What are the different nail fungus types?
By Dr. Anna H. Chacon, MD, Fellow of the American Academy of Dermatology Aug 24, 2022 • 5 min
Nail fungus is a common infection of one or more fingernails or toenails. While not typically painful, nail fungus, known as onychomycosis, can be unsightly, and if it’s not treated, it can spread to other nails or other people. Different types of nail fungus may typically cause different types of discoloration, but sometimes it’s not always easy to tell what type of fungus is causing the infection just by looking at the nail.
Toenail fungus vs. fingernail fungus
Toenail fungal infections are more common than fingernail fungal infections. This could be because toenails spend more time in the dark, moist environment of shoes and socks, where many types of fungus thrive. Also, people’s feet may come into contact more frequently with walking surfaces that have Athlete’s foot fungus, which can cause toenail fungus. Nail fungal infections caused by dermatophytes are also known as tinea unguium.
This type of fungal nail infection is caused by dermatophytes, which are a type of fungus that feed on keratin, the protein that makes up your skin and nails. When the fungus infects the skin under the nail or nail bed, it’s known as distal subungual onychomycosis. Less commonly, the fungus may infect the base or cuticle of the nail while spreading to any new nail growth. In these cases, it’s known as proximal subungual onychomycosis.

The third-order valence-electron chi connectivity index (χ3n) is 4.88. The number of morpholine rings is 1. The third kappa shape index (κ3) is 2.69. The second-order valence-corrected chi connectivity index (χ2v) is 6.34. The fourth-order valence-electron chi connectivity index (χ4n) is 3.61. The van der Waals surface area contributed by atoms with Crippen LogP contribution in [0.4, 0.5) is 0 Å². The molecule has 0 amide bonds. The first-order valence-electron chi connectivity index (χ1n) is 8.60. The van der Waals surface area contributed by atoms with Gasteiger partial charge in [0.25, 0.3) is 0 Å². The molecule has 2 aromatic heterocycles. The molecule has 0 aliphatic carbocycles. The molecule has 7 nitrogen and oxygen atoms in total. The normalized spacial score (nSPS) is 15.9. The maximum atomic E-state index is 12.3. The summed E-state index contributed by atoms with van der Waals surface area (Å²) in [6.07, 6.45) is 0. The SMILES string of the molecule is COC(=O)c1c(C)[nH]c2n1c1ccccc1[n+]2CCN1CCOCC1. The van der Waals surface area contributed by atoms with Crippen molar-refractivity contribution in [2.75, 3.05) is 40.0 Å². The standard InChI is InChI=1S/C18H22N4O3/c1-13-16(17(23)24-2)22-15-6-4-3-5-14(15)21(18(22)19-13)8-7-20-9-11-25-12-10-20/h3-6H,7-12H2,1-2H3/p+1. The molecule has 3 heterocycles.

Nails infected by dermatophytes may thicken, become brittle and turn yellowish brown.
White superficial onychomycosis
Caused by molds like Fusarium or Acremonium, this fungal nail infection accounts for a smaller percentage of nail infections and only affects the top layer of the nail. It starts as white spots, which may spread across the nail and make it rough or crumbly. Spots may become flaky and pitted.
In some cases, fungal nail infections are caused by yeast, another type of fungus. The most common culprit is a Candida infection, which generally occurs in the fingernails. It often occurs on nails damaged by injury or infection and is more common in people who soak their hands in water frequently. Yeast infections of the nails generally start near the cuticle, causing it to become red, tender and swollen.
Is nail fungus dangerous?
Fungal infections of the nails are typically harmless for healthy people, but for those with chronic diseases like diabetes or those who have a compromised immune system, any type of nail fungus can turn dangerous. Even in healthy individuals, nail fungus that’s left untreated may spread to other fingernails or toenails, and it can also spread to other people. In severe cases, the nail may lift off or fall completely off the nail bed. Treatment for any type of nail fungus may involve over-the-counter antifungal treatments, prescription antifungal creams or more effective oral antifungal medications.
Visit your healthcare provider at the first sign of a fungal nail infection to identify the type of infection and improve treatment outcomes. To determine the type of nail fungus you have, your healthcare provider will examine the nail, which could be enough to make a diagnosis. If necessary, your provider may take a sample scraping to send to the lab in order to identify the organism causing the infection.
Published August 2022.